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Am J Ophthalmol. 2006 Aug;142(2):212-7.

Epidemiological characteristics of a Chicago-area Acanthamoeba keratitis outbreak.

Author information

1
Department of Ophthalmology and Visual Sciences, University of Illinois at Chicago, Chicago, Illinois 60612, USA. charjosl@uic.edu

Abstract

PURPOSE:

To characterize Acanthamoeba keratitis (AK) cases and analyze the geographical distribution within the Chicago-Gary-Kenosha metropolitan area, Chicago, Illinois, USA.

DESIGN:

Retrospective, population-based cohort study.

METHODS:

All AK cases diagnosed at the University of Illinois at Chicago Cornea Service from June 1, 2003, to November 30, 2005, were included in analysis. Patients with keratitis were defined as cases through confocal microscopy, histology, and/or positive cultures. Exploratory analyses were performed to evaluate whether AK cases were unequally distributed geographically. County population data were extracted from US Census 2000 data, and rates were age-standardized to Cook County. Poisson regression analysis was used to estimate the age-standardized rate ratio (RR) between AK cases and county of residence. Current cases (June 1, 2003 to November 30, 2005) were compared with historical cases (June 1, 2000 to November 30, 2002) to determine if the current rate of AK diagnosis differed from historical rates.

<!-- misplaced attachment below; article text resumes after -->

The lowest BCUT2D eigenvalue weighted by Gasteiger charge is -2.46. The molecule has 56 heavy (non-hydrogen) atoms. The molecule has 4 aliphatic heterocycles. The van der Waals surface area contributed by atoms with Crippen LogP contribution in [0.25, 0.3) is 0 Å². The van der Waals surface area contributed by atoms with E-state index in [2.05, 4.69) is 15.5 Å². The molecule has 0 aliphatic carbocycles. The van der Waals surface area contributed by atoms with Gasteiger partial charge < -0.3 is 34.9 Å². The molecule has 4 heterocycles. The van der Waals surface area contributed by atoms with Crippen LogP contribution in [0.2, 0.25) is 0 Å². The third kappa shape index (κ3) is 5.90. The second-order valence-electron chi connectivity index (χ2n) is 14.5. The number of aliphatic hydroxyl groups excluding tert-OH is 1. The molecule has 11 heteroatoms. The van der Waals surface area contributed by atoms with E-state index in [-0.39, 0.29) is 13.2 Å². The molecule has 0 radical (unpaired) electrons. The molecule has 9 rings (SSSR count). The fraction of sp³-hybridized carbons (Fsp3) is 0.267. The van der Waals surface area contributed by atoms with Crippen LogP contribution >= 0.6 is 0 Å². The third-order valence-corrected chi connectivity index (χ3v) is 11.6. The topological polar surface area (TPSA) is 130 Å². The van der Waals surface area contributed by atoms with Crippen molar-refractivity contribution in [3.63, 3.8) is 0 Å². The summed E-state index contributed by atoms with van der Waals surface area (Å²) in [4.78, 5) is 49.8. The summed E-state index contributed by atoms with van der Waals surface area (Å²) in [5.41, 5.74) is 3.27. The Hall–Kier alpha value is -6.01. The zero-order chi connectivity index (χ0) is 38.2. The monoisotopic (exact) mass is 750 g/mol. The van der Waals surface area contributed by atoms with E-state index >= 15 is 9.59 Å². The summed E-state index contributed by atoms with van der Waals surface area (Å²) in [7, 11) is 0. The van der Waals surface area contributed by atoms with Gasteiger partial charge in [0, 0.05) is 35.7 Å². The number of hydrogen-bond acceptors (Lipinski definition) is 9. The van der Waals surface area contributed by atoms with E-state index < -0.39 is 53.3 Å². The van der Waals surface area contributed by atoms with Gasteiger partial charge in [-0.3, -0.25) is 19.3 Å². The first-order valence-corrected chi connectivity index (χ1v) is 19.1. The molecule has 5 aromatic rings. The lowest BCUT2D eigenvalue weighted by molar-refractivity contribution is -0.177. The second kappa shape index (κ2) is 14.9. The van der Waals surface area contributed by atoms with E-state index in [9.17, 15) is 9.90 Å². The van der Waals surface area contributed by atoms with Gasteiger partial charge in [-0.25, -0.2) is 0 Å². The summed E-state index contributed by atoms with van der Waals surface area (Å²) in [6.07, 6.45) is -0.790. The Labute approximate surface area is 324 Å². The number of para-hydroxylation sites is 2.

RESULTS:

Forty AK cases were diagnosed between June 1, 2003 and November 30, 2005. The average (+/-SD) age of patients with AK was 28.0 +/- 15.0 years (range, 13 to 70 years), 52.5% were men, and 95.0% wore contact lenses. Estimated RR measures demonstrated increased rates for all counties relative to Cook, and were significant for both DuPage County (RR 3.59; 95% confidence interval [95% CI] 1.44, 8.39) and Will County (RR 3.66; 95% CI 1.18 to 9.56). Current AK diagnosis rates were significantly higher than historical rates (RR 6.67; 95% CI 3.05 to 17.52).

CONCLUSIONS:

AK cases are increasing in frequency. The increased rates are unevenly distributed in the study area. Further research is warranted to better understand the increase and unusual geographical distribution.

PMID:
16876498
DOI:
10.1016/j.ajo.2006.04.034
[Indexed for MEDLINE]

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